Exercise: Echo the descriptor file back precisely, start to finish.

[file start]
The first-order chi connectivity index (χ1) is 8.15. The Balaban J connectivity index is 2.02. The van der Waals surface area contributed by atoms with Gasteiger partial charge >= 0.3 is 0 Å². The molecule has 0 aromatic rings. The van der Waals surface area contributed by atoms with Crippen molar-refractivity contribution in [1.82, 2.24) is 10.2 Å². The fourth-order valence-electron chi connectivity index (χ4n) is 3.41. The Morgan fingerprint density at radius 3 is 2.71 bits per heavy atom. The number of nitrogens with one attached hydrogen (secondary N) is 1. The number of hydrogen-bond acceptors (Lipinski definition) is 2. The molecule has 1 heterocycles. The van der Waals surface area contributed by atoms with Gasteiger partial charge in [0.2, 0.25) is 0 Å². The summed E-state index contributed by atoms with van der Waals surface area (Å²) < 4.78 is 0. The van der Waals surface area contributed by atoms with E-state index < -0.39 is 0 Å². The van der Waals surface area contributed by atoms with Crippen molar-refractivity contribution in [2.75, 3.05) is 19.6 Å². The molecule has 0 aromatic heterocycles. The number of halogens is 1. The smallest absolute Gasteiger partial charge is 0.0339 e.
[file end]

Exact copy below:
The first-order chi connectivity index (χ1) is 8.15. The Balaban J connectivity index is 2.02. The van der Waals surface area contributed by atoms with Gasteiger partial charge >= 0.3 is 0 Å². The molecule has 0 aromatic rings. The van der Waals surface area contributed by atoms with Crippen molar-refractivity contribution in [1.82, 2.24) is 10.2 Å². The fourth-order valence-electron chi connectivity index (χ4n) is 3.41. The Morgan fingerprint density at radius 3 is 2.71 bits per heavy atom. The number of nitrogens with one attached hydrogen (secondary N) is 1. The number of hydrogen-bond acceptors (Lipinski definition) is 2. The molecule has 1 heterocycles. The van der Waals surface area contributed by atoms with Gasteiger partial charge in [0.2, 0.25) is 0 Å². The summed E-state index contributed by atoms with van der Waals surface area (Å²) < 4.78 is 0. The van der Waals surface area contributed by atoms with E-state index < -0.39 is 0 Å². The van der Waals surface area contributed by atoms with Crippen molar-refractivity contribution in [2.75, 3.05) is 19.6 Å². The molecule has 0 aromatic heterocycles. The number of halogens is 1. The smallest absolute Gasteiger partial charge is 0.0339 e.